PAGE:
Are you thinking about writing an analytical essay and you don’t know where to start or where to end? If your answer is yes, then you have arrived at the right place because today we are going to share some essential guidelines that everyone needs to take into account when writing analytical essays. Not just that, but we are also going to provide readers with a couple of examples that can be easily modified.
What is the Essay Structure?
The biggest difference between a normal essay and an analytical one is that for the latter, you will have a different structure. With that said, here is a quick rundown on how the essay structure should look like:
The first thing that you want to start writing when composing an analytical essay is the introduction part. This part is going to give readers an insight into the topic and also provide them with basic information about what are the matters that you are going to discuss in the essay. Make sure to always finish the introduction with a thesis statement that should showcase the main goal of the entire essay.
- Main Paragraphs
After writing the introduction, it’s time to move on to the main paragraphs. Our advice here is to start all paragraphs with a topic sentence that needs to contain the main argument. After doing that, simply start supporting the main argument with evidence and collected data. Don’t forget to back all sentence with quotes and citing where it’s needed.
The last part of an analytical essay is the conclusion. This is where all the arguments that you made in the main paragraphs will finish and you can restate your thesis and explain how and why you have received certain results.
Now that we have presented what are the guidelines that everyone needs to follow when writing an analytical essay, let’s go ahead and check out some examples. Keep in mind that if you want to use some of these examples, you will need to modify anything you can in order to make them more unique.
#1: The Ways of Meeting Oppression (by Martin Luther King, Jr.)
“The third way open to oppressed people in their quest for freedom is the way of nonviolent resistance. Like the synthesis in Hegelian philosophy, the principle of nonviolent resistance seeks to reconcile the truths of two opposites—the acquiescence and violence—while avoiding the extremes and immoralities of both. The nonviolent resister agrees with the person who acquiesces that one should not be physically aggressive toward his opponent, but he balances the equation by agreeing with the person of violence that evil must be resisted. He avoids the nonresistance of the former and the violent resistance of the latter. With nonviolent resistance, no individual or group need submit to any wrong, nor need anyone to resort to violence in order to right a wrong.”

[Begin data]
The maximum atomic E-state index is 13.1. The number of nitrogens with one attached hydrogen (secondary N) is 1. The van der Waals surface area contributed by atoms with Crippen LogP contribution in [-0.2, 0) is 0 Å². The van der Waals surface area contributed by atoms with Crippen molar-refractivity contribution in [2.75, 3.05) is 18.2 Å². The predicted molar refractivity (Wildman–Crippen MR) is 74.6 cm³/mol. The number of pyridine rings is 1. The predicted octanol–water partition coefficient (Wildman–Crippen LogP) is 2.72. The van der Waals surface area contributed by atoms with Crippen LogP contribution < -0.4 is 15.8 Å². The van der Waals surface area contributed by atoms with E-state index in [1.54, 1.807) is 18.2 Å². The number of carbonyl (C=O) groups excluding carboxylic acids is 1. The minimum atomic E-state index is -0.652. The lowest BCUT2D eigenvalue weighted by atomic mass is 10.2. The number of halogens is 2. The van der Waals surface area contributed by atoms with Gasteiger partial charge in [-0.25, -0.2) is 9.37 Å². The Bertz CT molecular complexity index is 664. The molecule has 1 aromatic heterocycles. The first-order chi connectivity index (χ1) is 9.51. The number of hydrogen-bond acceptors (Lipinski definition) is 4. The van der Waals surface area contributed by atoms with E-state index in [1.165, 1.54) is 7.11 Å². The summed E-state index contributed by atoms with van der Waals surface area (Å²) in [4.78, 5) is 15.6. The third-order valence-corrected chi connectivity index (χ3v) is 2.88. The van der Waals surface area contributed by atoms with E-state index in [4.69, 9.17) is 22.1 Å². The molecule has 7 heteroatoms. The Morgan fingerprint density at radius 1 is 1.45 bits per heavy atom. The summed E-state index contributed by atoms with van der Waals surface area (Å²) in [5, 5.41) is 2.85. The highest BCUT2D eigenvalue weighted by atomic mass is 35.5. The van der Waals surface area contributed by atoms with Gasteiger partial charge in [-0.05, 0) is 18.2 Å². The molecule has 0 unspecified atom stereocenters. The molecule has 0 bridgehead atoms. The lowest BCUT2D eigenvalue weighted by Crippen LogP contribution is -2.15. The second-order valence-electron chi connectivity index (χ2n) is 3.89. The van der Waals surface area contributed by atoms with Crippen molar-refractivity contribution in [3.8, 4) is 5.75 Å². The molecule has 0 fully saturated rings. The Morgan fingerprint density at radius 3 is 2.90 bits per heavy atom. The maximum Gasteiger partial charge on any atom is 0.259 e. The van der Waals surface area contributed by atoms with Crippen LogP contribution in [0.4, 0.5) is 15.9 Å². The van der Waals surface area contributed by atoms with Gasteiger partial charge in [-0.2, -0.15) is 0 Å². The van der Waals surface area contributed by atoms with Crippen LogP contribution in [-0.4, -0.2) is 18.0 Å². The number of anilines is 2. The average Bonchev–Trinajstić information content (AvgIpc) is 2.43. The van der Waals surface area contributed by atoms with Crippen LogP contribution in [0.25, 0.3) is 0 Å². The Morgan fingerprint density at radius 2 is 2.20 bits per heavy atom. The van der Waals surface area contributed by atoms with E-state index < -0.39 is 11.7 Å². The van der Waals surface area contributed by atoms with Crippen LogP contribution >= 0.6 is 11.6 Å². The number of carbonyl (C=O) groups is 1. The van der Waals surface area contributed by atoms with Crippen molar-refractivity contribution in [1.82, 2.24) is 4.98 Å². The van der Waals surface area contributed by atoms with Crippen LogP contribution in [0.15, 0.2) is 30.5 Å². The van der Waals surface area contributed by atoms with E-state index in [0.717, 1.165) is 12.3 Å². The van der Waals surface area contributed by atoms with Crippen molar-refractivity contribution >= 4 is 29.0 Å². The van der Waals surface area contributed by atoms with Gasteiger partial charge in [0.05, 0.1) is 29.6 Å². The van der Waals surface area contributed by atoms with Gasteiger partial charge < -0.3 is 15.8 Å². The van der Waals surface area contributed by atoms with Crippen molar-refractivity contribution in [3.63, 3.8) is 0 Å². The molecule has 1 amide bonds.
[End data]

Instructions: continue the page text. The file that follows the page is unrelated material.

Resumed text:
#2 Freedom (by Joyce M. Jarett)
“On the first day of school, I was escorted by hordes of national guardsmen. Like a funeral procession, the steady stream of official-looking cars followed me to the campus. Some patrolmen were parked near campus gates, while others, with guns strapped to their sides, stood near building entrances. Though many of my escorts had given me smiles of support, still I was not prepared for what I encountered upon entering my new school.”
#3 Liposuction: The Key to Energy Independence (by Barbara Ehrenreich)
“I say to my fellow humans: It’s time to stop feeding off the dead and grow up! I don’t know about food, but I have a plan for achieving fuel self-sufficiency in less time than it takes to say ‘Arctic National Wildlife Refuge.’ The idea came to me from reports of the growing crime of French fry oil theft: Certain desperate individuals are stealing restaurants’ discarded cooking oil, which can then be used to fuel cars. So the idea is: why not skip the French fry phase and harvest high-energy hydrocarbons right from ourselves?”